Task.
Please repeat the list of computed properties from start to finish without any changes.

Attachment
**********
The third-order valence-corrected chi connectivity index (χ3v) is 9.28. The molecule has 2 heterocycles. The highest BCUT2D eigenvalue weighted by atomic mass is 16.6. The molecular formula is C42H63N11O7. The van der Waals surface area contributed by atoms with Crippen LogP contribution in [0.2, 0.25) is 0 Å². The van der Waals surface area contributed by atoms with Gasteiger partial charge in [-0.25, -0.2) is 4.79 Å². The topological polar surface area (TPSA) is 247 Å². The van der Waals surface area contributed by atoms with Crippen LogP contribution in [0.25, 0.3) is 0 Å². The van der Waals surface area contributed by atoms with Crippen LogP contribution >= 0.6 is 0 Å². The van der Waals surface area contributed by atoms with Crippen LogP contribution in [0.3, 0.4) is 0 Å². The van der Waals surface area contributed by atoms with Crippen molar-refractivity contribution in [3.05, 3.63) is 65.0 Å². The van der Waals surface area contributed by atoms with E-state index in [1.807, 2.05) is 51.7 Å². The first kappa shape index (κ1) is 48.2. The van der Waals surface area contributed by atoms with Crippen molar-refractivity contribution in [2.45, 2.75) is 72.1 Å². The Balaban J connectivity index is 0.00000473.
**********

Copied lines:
The third-order valence-corrected chi connectivity index (χ3v) is 9.28. The molecule has 2 heterocycles. The highest BCUT2D eigenvalue weighted by atomic mass is 16.6. The molecular formula is C42H63N11O7. The van der Waals surface area contributed by atoms with Crippen LogP contribution in [0.2, 0.25) is 0 Å². The van der Waals surface area contributed by atoms with Gasteiger partial charge in [-0.25, -0.2) is 4.79 Å². The topological polar surface area (TPSA) is 247 Å². The van der Waals surface area contributed by atoms with Crippen LogP contribution in [0.25, 0.3) is 0 Å². The van der Waals surface area contributed by atoms with Crippen LogP contribution >= 0.6 is 0 Å². The van der Waals surface area contributed by atoms with Crippen LogP contribution in [0.3, 0.4) is 0 Å². The van der Waals surface area contributed by atoms with Crippen molar-refractivity contribution in [3.05, 3.63) is 65.0 Å². The van der Waals surface area contributed by atoms with E-state index in [1.807, 2.05) is 51.7 Å². The first kappa shape index (κ1) is 48.2. The van der Waals surface area contributed by atoms with Crippen molar-refractivity contribution in [2.45, 2.75) is 72.1 Å². The Balaban J connectivity index is 0.00000473.